My relationship to the world was initially shaped in my early years in the Netherlands, an over-cultivated country filled with crowds of people, where the immense cloud filled skies constantly swept against the logic of order of Dutch society. My early observations of a natural world was set against the backdrop of a nation which sits below sea level and is reliant on great walls to keep out the ever-rising sea. This is a constant reminder that ultimately, nature cannot be truly harnessed.

This complex relationship between man and nature has been a constant throughout my work. ‘Tumbling Forest of the North’, a current series, illuminates active permafrost thaw within the Northern Alaskan landscape where I have collected documentation and learned from permafrost scientists at the Geophysical Permafrost Lab. I will continue my work as a resident at the Toolik Field Station in the arctic circle this summer.

‘Tumbling Forest of the North is among many works where I have drawn from multidisciplinary sources to better understand the fast paced transformations of the Anthropocene. Two earlier examples include, ‘Solastalgia/Dis Place’ and ‘The Noahs, A Climatic Tale’.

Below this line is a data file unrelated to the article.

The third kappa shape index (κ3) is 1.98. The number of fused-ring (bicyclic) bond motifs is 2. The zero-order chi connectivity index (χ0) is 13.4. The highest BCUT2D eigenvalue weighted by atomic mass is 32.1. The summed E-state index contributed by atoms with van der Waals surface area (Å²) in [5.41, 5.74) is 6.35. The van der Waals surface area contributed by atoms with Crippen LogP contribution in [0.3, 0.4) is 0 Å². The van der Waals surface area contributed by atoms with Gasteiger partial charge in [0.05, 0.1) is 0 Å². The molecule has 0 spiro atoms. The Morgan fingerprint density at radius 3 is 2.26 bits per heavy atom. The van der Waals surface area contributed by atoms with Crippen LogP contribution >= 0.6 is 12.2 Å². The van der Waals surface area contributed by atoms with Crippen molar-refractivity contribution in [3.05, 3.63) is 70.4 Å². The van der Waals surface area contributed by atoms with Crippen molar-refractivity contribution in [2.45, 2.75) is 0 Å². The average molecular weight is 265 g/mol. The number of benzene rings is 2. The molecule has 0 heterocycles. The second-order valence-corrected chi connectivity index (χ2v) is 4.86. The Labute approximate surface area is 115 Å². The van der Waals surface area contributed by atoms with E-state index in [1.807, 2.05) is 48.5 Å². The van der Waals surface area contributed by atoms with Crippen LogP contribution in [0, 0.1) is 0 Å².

In ‘Solastalgia’, a series of paintings, I studied the ideas of Australian eco-philosopher Glen Albrecht. Solastalgia, a term coined by Albrecht, is the mental distress caused by environmental loss. Glen Albrecht and I met and over time we exchanged ideas and imagery. In the Solastalgia works I explored how memories of places from my own childhood shift as environmental loss becomes a reality.

‘The Noahs, A Climatic Tale’ was a multidisciplinary eco-opera created in 2001 where I gathered a team of composers, writers, video artists, and musicians to symbiotically create a small scale opera as a climate change resistance piece. Not only was it an exchange of ideas concerning environmental loss and change but also of cultures as the team comprised of artists from the USA, Netherlands, Greece, Cyprus, Israel, The Czech republic and England. The piece had 10 performances at Amsterdams’ Theater Pompoen.

Never has the genre of landscape been so critical and so urgent to my practice as it is now. Each work portrays a fleeting, actively deconstructing moment in time. We continue to exist as persistent strangers in a dynamic and constantly changing landscape.